Andrew Channels Dexter Pinion

Wherein I write some stuff that you may like to read. Or not, its up to you really.

November 29, 2003

Even More Knoppix

The adoration continues. I hadn't realised until I read System recovery with Knoppix, that Knoppix comes with QTParted.

This is a robust, open source, partition manager. The free software equivalent of Partition Magic. I've been looking for something like this for a while. It seems that every time I buy a new machine I have to buy a new version of partition magic, because the current copy I have won't work with the new operating system or file systems that it uses. With this kind of planned obsolescence I end up spending quite a bit, well not any longer.

Posted by Andy Todd at 12:05 PM | Comments (1)

November 28, 2003

More Knoppix

I take back everything I said about KDE being troublesome under KNOPPIX. I just downloaded the latest ISO image, verified the md5 checksum, burnt it to CD and voila. Not only do I now have KDE 3.1 but I've managed to set up a home directory on my USB memory stick so that I've got the same setup whichever machine I use. Fantastic.

Posted by Andy Todd at 01:00 PM | Comments (0)

November 24, 2003

Always Learning

Here is a really useful feature that I didn't know about until today - function based indexes in Oracle. Cool.

How we could use them in DB2 because it suffers from the same problem that Oracle used to. Namely that applying a function to a column means that it can't be accessed via an index - with a requisite increase in the speed of queries.

I'm getting a little grief from our client at the moment because all of our date information is stored in TIMESTAMP columns. They don't like the fact that when they access data by day they have to use a function ('DATE') to split out the date part. It doesn't matter that they can use 'BETWEEN' to achieve the same thing and that it will use an index. They are insisting I replace all of the TIMESTAMP columns in our database with seperate DATE and TIME ones. I suspect that this is because its common practise on their mainframe DB2 systems, but I may be wrong.

[Courtesy of Alan Green in turn courtesy of Simon Brunning]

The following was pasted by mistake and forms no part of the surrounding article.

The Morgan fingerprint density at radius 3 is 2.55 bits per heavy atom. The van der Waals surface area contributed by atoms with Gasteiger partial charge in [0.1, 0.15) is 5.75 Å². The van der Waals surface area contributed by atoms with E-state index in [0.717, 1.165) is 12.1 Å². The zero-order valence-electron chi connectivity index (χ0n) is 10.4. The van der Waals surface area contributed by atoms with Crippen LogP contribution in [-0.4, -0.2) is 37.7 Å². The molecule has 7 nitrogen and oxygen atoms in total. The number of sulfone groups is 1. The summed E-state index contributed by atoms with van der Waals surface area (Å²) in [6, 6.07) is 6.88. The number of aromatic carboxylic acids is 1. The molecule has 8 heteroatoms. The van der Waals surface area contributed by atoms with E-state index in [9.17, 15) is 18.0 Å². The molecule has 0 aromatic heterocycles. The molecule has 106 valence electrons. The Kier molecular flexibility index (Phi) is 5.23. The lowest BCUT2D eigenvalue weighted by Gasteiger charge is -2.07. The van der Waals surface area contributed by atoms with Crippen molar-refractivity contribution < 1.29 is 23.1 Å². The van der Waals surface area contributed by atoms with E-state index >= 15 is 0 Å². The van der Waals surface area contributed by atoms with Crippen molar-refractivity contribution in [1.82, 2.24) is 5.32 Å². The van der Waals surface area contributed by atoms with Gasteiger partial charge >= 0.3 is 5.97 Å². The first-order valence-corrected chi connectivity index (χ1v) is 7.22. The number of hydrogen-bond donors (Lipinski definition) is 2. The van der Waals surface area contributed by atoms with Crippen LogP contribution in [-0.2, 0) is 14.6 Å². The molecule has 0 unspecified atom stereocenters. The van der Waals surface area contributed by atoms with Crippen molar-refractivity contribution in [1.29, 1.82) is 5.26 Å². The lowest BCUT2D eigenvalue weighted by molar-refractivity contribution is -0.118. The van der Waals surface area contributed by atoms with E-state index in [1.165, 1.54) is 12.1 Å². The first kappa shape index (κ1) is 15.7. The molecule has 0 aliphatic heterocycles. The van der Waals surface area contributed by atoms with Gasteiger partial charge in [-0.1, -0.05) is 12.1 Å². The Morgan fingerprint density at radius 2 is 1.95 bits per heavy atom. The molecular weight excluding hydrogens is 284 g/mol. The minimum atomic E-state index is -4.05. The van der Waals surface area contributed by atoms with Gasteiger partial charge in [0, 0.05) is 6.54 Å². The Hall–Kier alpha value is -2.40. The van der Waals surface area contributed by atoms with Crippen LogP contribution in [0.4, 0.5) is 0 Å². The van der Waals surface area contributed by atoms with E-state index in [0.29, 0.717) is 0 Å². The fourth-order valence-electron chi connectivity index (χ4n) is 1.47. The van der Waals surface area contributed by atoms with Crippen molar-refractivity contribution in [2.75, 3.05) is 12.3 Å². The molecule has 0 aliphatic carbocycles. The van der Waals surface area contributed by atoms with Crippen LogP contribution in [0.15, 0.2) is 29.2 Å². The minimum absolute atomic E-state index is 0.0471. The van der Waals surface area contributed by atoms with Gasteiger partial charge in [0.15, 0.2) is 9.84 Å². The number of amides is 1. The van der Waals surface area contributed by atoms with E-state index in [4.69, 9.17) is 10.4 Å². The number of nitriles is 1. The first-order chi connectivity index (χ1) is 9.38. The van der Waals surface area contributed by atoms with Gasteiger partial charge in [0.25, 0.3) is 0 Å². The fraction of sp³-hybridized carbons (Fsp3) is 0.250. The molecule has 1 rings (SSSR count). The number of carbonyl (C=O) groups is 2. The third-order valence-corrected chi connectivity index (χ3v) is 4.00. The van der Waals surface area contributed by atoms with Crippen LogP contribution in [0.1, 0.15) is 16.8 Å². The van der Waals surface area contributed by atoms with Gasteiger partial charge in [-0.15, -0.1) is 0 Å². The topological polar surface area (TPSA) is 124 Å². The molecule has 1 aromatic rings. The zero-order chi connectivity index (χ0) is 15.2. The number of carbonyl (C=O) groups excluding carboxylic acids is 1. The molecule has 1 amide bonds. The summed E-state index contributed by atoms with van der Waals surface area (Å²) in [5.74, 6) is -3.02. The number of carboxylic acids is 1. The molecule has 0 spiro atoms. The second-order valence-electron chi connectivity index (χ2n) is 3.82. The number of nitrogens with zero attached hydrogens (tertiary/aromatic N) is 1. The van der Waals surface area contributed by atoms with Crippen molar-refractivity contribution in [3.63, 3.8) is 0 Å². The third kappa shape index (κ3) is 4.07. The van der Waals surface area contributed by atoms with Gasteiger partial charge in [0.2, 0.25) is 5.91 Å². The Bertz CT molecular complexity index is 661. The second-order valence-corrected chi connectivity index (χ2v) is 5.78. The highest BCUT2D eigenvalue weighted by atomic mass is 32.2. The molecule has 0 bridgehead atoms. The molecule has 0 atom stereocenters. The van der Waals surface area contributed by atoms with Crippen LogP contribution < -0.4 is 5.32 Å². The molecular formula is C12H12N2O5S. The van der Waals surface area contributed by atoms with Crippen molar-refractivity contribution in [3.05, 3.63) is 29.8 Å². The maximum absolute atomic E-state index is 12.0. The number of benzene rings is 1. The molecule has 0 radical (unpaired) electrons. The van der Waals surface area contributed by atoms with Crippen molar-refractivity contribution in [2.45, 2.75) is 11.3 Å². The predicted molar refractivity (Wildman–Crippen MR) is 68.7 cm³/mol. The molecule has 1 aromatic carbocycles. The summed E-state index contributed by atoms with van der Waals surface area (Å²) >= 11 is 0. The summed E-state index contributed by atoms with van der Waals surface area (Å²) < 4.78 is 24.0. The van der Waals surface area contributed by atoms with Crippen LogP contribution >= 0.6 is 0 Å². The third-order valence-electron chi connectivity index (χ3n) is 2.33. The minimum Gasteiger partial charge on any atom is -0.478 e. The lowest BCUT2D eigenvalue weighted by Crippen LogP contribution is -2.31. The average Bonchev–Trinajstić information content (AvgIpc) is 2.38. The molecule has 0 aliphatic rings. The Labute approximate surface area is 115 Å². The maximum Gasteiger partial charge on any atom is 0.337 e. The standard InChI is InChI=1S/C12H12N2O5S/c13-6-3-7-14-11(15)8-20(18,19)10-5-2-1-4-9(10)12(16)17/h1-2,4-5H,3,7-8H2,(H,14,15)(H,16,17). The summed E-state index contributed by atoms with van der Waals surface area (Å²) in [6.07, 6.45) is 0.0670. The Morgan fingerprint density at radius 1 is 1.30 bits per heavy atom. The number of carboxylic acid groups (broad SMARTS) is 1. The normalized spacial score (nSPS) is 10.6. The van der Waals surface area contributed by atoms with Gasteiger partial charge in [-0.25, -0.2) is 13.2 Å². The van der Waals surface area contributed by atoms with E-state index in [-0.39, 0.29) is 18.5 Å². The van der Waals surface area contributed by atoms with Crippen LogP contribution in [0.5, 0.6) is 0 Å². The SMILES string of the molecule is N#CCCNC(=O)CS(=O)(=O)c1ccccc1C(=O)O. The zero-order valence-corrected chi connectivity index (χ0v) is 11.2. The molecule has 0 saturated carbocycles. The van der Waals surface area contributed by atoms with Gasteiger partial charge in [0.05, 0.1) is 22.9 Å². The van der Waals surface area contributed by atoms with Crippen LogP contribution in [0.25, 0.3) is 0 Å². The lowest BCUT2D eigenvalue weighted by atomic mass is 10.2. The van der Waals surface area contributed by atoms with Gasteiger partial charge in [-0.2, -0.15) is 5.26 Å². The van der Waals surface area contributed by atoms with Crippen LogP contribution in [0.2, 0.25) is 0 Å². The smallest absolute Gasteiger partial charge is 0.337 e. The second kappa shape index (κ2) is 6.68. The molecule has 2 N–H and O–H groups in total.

Posted by Andy Todd at 01:36 PM | Comments (2)

November 21, 2003

Free Software

As featured on Slashdot today, TheOpenCD. I shall be pressing up a few and handing them around at work. My tactic is to impress people with the free as-in-beer aspect of these programs, which will then hopefully lead to an appreciation of their free as-in-speech qualities.

Posted by Andy Todd at 02:12 PM | Comments (0)

November 19, 2003

Browsing the Windows Neighbourhood

Mental note to self, check out LinNeighborhood. Its a way of graphically checking out the windows devices on your local network.

Extra bonus marks for being available as a Debian package.

As recommended in this LinuxWorld article. Just whatever you do, don't point MPT at it. He'll never stop laughing at the suggestion that any desktop software is intuitive and easy to use, least of all packages like evolution, gnucash and (ha ha) OpenOffice.

Posted by Andy Todd at 02:19 PM | Comments (1)

November 12, 2003

MP3 Jukebox Hacking

It looks like I can upgrade the firmware on my Archos Jukebox. Its open source to boot. Cool.

I don't think you can do this with your iPod.

Emboldened by my success "upgrading" the firmware I resolved once more to get the thing to mount on my Debian box. A little light googling led me to the hotplug package. After apt-get'ting it I plugged in the Jukebox, turned it on and - nothing. I had added the appopriate line to my /etc/fstab file;

/dev/sda1    /mnt/archos    auto    rw,user,noauto    0  0

But all I got was an error message saying no medium found.

As a last resort I rebooted - and everything worked. Woo, and furthermore, hoo.

Hope that answers your question Vale.

Posted by Andy Todd at 11:45 AM | Comments (0)

November 04, 2003

Right Padding A String

I've been writing some Java today, shock horror. I approached it as if I was writing some Python code, but just with more symbols in the source code.

It was a nice reminder that even in such similar languages, common idioms don't necessarily travel. As an example I wanted to right pad a string. This isn't supported by the String class, so I wrote a method;

public String rightPad(String s, int length, char pad) {
	StringBuffer buffer = new StringBuffer(s);
	int curLen=s.length();
	if (curLen < length)
		for (int i=0; i<length; i++)
	return buffer.toString();

Then I tried to implement it in Python. Here is my first pass;

def fill(fillString, toLength, fillChar):
    while len(fillString) < toLength:
        fillString += fillChar
    return fillString

Which is pretty much a direct copy of the Java code. But, I thought, there must be a more Pythonic way, so I came up with;

def newFill(fillString, toLength, fillChar):
    return fillString+''.join([fillChar for x in range(len(fillString),toLength)])

Hmmm, I'm not sure if its better, or just more obscure. It looks awfully LISP like to me.

Posted by Andy Todd at 08:28 PM | Comments (9)